Why Living In Cities Sucks

Illustration for article titled Why Living In Cities Sucks

When you live in a city, it's easy to forget that we are surrounded by the greatest show in the Universe: The Universe itself. This sky comparison chart is the sad proof of that.

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Sadly, missing the awe-inspiring show of all those planets, stars, and galaxies dancing around us is the price humans had to pay for having observed it in the first place:

When our prehistoric ancestors studied the sky after sunset, they observed that some of the stars were not fixed with respect to the constant pattern of the constellations. Instead, five of them moved, slowly forward across the sky, then backward for a few months, then forward again, as if they couldn't quite make up their minds. We call them planets, the Greek word for "wanderers." These planets presented a profound mystery. The earliest explanation was that they were living beings. How else to explain their strange looping behavior. Later they were thought to be gods, and then disembodied astrological influences. But the real solution to this mystery is that the planets are worlds, that the Earth is one of them, and that they all go around the sun according to precise mathematical laws. This discovery has led directly to our modern global civilization.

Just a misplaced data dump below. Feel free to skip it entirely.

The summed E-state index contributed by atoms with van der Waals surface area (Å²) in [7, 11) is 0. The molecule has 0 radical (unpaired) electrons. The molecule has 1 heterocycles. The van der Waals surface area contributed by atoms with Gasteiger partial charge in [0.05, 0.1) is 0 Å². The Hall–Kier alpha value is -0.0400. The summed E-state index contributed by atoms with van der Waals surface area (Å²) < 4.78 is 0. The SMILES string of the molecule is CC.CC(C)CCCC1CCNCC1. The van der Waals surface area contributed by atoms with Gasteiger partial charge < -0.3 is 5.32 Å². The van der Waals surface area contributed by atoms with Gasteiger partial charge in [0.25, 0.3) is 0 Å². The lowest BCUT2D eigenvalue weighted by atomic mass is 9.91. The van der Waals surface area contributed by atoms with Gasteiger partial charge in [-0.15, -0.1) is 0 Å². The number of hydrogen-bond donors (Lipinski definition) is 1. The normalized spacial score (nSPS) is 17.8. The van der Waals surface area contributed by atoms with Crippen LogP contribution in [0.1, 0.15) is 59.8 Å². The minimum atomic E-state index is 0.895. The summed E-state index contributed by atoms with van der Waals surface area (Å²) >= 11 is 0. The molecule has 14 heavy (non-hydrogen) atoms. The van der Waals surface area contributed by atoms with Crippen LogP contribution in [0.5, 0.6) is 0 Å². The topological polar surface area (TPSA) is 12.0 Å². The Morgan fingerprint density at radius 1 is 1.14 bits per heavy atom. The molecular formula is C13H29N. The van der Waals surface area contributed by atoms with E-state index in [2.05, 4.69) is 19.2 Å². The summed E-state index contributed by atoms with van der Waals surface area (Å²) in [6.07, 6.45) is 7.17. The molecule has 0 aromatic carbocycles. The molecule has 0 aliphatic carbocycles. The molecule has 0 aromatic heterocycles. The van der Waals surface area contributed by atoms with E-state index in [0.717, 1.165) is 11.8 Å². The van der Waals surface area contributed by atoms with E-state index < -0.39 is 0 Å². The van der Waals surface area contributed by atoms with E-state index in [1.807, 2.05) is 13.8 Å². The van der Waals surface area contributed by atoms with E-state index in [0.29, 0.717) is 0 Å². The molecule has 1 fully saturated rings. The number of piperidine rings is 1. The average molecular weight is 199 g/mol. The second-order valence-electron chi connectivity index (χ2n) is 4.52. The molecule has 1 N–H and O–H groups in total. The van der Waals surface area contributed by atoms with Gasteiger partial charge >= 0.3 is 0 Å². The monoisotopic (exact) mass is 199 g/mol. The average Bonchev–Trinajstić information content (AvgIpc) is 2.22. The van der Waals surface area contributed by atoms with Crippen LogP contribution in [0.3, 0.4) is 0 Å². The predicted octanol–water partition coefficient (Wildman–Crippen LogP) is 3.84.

A Personal Voyage — Harmony of the World, by Carl Sagan

Excellent dark sky

Illustration for article titled Why Living In Cities Sucks
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Inner city sky

Illustration for article titled Why Living In Cities Sucks

Next time you have a few free days, remember the images above and go to a remote place, far from any town, in a night with no moon. If you have never done this, I can assure you that the experience will deeply affect your perception of the world. [Thanks B!]

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DISCUSSION

kaisermachead
kaisermachead

Up in the backwoods of Isle County, MN, I used to lay on the roof of my uncle's van to stargaze for a while. During the middle of winter, it helped to have a substantial amount of layers between you and the icy roof of a Ford Econoline. This was the straight up sticks. Besides the house we stayed in, just about everything else was in a trailer park engulfed in snow and more darkness. The single lamp kept to illuminate the one dirt intersection (and let people know if bears, coyotes were passing through), was out that night. It's pretty stellar (pardon the pun) to sit in almost pure blackness staring at the sky, but at the same time, I was a wee bit more interested in getting laid instead. Obviously, in the dark backwoods with no one around but retired Navy and Army folks, and no proper town around within 15 miles, that wasn't going to happen.